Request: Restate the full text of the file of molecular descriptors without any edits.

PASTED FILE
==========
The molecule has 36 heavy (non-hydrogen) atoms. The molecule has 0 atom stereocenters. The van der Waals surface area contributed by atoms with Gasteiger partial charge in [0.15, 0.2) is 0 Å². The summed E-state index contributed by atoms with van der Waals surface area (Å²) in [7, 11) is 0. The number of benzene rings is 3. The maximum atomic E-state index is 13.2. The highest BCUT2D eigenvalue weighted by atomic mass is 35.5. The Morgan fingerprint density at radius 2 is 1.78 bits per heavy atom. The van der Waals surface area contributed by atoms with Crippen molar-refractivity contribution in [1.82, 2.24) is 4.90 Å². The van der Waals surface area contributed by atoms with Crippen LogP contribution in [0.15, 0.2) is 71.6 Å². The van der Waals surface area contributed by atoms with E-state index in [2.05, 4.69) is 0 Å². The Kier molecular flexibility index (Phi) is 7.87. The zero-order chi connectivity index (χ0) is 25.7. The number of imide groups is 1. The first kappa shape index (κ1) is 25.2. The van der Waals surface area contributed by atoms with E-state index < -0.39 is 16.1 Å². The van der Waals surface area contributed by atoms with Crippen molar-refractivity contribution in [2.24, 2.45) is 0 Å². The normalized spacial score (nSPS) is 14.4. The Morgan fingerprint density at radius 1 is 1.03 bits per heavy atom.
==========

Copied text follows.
The molecule has 36 heavy (non-hydrogen) atoms. The molecule has 0 atom stereocenters. The van der Waals surface area contributed by atoms with Gasteiger partial charge in [0.15, 0.2) is 0 Å². The summed E-state index contributed by atoms with van der Waals surface area (Å²) in [7, 11) is 0. The number of benzene rings is 3. The maximum atomic E-state index is 13.2. The highest BCUT2D eigenvalue weighted by atomic mass is 35.5. The Morgan fingerprint density at radius 2 is 1.78 bits per heavy atom. The van der Waals surface area contributed by atoms with Crippen molar-refractivity contribution in [1.82, 2.24) is 4.90 Å². The van der Waals surface area contributed by atoms with Crippen LogP contribution in [0.15, 0.2) is 71.6 Å². The van der Waals surface area contributed by atoms with E-state index in [2.05, 4.69) is 0 Å². The Kier molecular flexibility index (Phi) is 7.87. The zero-order chi connectivity index (χ0) is 25.7. The number of imide groups is 1. The first kappa shape index (κ1) is 25.2. The van der Waals surface area contributed by atoms with E-state index < -0.39 is 16.1 Å². The van der Waals surface area contributed by atoms with Crippen molar-refractivity contribution in [2.24, 2.45) is 0 Å². The normalized spacial score (nSPS) is 14.4. The Morgan fingerprint density at radius 1 is 1.03 bits per heavy atom.